Yes, there are natural variations that affect sea surface temperatures, in particular the Atlantic Multidecadal Oscillation. But consider the plot below showing North Atlantic temperature changes from normal. The ~60 year oscillation is clear, but so too is the fact that each peak is stronger than the one before.
2. A “blocking pattern” shoving the storm back on shore
A blocking pattern is essentially when the jet stream gets kinked. The current kink is pushing Sandy back on shore where most hurricanes would keep veering out to sea. A recent analysis showed that blocking patterns like this are more likely thanks to a warming Arctic. As Arctic sea ice keeps melting to new record lows, the darker water absorbs more heat, which it later releases to the atmosphere. The effect of all this is a weaker jet stream more prone to kinking.
3. A merger with a winter storm
Ok, so actually, this one’s not climate related. Ok, so prediction: rising temperatures will give hurricanes warmer oceans to feed from, and more moisture to dump on us, making them more destructive. Observation: we are about to get walloped by what looks to be a history-making storm. Prediction: ocean temperatures will keep rising and blocking patterns will become more frequent. Observation: Hurricane Sandy is feeding off of record ocean temperatures and a kinked jet stream.
Now, it is certainly true that we still don’t completely understand hurricanes. It is true that models are not perfect. It is true that Hurricane Sandy could have happened even without climate change. It is true that climate change doesn’t “cause” an event, just like doping alone won’t win you the Tour de France. And, as always, it is true that we should not draw conclusions from a single event.
So then, is Hurricane Sandy just a freak event, or is she an instructive example of what we should expect more often? Let’s look at a paper just published in PNAS, which put together a long-term data set of hurricane activity based on storm surges. That means this is not a model – it is empirical evidence from the past 90 years.
We observe that [hurricane activity is greater in] warm years… than cold years and that the relative difference… is greatest for the most extreme events. -Grinsted, A., Moore, J.C.&Jevrejeva, S., 2012. Proceedings of the National Academy of Sciences.
The Federal Liberal Party has finally updated its website to include its policies for stopping the climate crisis and for the development of renewable energy. It is refreshing to see a political party dispense with the spin and fanfare around a policy and just provide the public with the fundamentals of what they plan to do to solve this massive problem.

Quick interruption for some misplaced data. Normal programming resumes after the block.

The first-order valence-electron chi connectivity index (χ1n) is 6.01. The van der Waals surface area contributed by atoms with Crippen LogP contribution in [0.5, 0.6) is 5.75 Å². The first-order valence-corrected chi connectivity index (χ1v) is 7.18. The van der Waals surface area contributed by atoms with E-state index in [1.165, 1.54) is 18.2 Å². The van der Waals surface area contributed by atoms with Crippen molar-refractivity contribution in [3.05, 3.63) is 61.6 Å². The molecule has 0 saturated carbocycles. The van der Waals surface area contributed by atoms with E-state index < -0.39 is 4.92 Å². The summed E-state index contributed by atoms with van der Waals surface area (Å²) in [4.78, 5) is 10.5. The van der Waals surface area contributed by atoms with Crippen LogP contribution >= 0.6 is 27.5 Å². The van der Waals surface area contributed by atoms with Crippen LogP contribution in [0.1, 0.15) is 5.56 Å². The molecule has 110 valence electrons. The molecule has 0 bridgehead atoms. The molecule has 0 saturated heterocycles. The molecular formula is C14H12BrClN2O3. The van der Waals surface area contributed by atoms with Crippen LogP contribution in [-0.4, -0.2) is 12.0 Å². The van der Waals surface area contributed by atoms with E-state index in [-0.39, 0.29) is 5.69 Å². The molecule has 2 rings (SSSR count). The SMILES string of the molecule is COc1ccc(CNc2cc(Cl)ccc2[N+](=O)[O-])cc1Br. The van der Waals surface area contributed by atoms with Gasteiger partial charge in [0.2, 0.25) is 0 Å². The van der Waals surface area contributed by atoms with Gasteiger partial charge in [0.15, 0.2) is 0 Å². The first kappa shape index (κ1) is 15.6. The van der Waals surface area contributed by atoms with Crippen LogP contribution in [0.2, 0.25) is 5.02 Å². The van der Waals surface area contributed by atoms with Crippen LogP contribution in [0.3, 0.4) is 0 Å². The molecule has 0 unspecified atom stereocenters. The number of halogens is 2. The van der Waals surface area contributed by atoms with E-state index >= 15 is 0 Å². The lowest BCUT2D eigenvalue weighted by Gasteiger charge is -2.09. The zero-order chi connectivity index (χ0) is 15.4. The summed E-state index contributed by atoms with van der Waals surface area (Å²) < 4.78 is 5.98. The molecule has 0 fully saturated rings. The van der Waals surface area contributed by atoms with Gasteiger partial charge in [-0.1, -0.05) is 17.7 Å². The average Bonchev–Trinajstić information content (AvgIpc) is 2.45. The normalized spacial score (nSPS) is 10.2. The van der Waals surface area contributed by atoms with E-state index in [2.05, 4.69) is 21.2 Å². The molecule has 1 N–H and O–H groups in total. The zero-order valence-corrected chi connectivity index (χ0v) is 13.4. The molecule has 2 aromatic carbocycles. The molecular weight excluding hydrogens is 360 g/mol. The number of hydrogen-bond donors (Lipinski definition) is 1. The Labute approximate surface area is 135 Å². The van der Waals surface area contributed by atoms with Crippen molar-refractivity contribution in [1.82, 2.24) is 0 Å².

We’ve taken screenshots of their website so you can see for yourselves 🙂
There’s half as much sea-ice as there was 30 years ago and the annual summer melt keeps smashing records. David Spratt on why Australian policy-makers should be paying attention.
In the last few days something so dramatic has happened in the Arctic that it demands another look at Australia’s climate policies.
On Friday 24 August, annual summer melting of the floating sea-ice in the Arctic Ocean smashed the previous record, with another three weeks of the melt season still to to go. Scientists are calling it “stunning” and “astounding”. This breaks the record set in 2007. Back then there were scientific gasps that the sea ice was melting “100 years ahead of schedule”.
Thirty years ago, the summer sea-ice extent was around 7.5 million square kilometres (similar to the area of Australia), but this year it will end up at half that figure. And the ice is becoming thinner, due to melting from below by warmer seas, and the relentless loss of thicker, multi-year ice. So the volume of the summer ice will in 2012 be only around one quarter of what it was three decades ago. Now it looks like the sea-ice will be gone in summer within a decade or so, maybe sooner. That’s what many of the cryosphere scientists and models are saying.
Climate Commissioner Will Steffen commented on the ice melt in yesterday’s newspapers: ”We can expect to see an ice-free Arctic at about the middle of this century”. This line looks out of touch with the most recent data and, in my humble opinion, is a case of scientific reticence. In 2007, NASA climate science chief James Hansen proposed in a research paper: “I suggest that ‘scientific reticence’, in some cases, hinders communication with the public about dangers of global warming. If I am right, it is important that policy-makers recognise the potential influence of this phenomenon.”
The enormity of the present situation is best summed up by sea-ice blogger Neven:
“Basically, I’m at a loss for words, and not just because my jaw has dropped and won’t go back up as long as I’m looking at the graphs. I’m also at a loss — and I have already said it a couple of times this year — because I just don’t know what to expect any longer. I had a very steep learning curve in the past two years. We all did. But it feels as if everything I’ve learned has become obsolete.”
What is also stunning are sea-ice daily extent figures of ice loss averaging more than 100,000 square kilometres per day for the last four days. This suggests melt is accelerating very late in the melt season in a pattern that has never before been observed. The Arctic this year is heading into new territory and it looks like 2012 may in retrospect be seen as the year when a new melt regime took hold.
Climate change impacts are frequently happening more quickly and at lower levels of global warming than scientists expected, even a decade or two ago. And this week the Arctic has provided a dramatic and deeply disturbing example.